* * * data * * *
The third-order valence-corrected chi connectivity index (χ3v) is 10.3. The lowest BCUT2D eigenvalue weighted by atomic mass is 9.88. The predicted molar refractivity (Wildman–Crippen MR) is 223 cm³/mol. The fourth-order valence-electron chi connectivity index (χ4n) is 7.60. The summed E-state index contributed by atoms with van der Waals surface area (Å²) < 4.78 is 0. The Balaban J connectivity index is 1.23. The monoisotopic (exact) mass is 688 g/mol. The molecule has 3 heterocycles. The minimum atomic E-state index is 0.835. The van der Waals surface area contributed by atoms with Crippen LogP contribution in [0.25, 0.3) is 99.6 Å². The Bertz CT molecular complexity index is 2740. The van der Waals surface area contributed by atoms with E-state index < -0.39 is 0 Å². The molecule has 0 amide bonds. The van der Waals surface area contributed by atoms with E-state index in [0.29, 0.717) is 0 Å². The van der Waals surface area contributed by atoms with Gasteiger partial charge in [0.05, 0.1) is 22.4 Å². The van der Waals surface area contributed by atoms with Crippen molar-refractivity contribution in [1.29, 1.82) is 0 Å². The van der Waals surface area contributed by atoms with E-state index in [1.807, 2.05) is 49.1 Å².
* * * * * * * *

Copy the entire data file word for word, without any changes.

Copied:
The third-order valence-corrected chi connectivity index (χ3v) is 10.3. The lowest BCUT2D eigenvalue weighted by atomic mass is 9.88. The predicted molar refractivity (Wildman–Crippen MR) is 223 cm³/mol. The fourth-order valence-electron chi connectivity index (χ4n) is 7.60. The summed E-state index contributed by atoms with van der Waals surface area (Å²) < 4.78 is 0. The Balaban J connectivity index is 1.23. The monoisotopic (exact) mass is 688 g/mol. The molecule has 3 heterocycles. The minimum atomic E-state index is 0.835. The van der Waals surface area contributed by atoms with Crippen LogP contribution in [0.25, 0.3) is 99.6 Å². The Bertz CT molecular complexity index is 2740. The van der Waals surface area contributed by atoms with E-state index < -0.39 is 0 Å². The molecule has 0 amide bonds. The van der Waals surface area contributed by atoms with E-state index in [0.29, 0.717) is 0 Å². The van der Waals surface area contributed by atoms with Gasteiger partial charge in [0.05, 0.1) is 22.4 Å². The van der Waals surface area contributed by atoms with Crippen molar-refractivity contribution in [1.29, 1.82) is 0 Å². The van der Waals surface area contributed by atoms with E-state index in [1.807, 2.05) is 49.1 Å².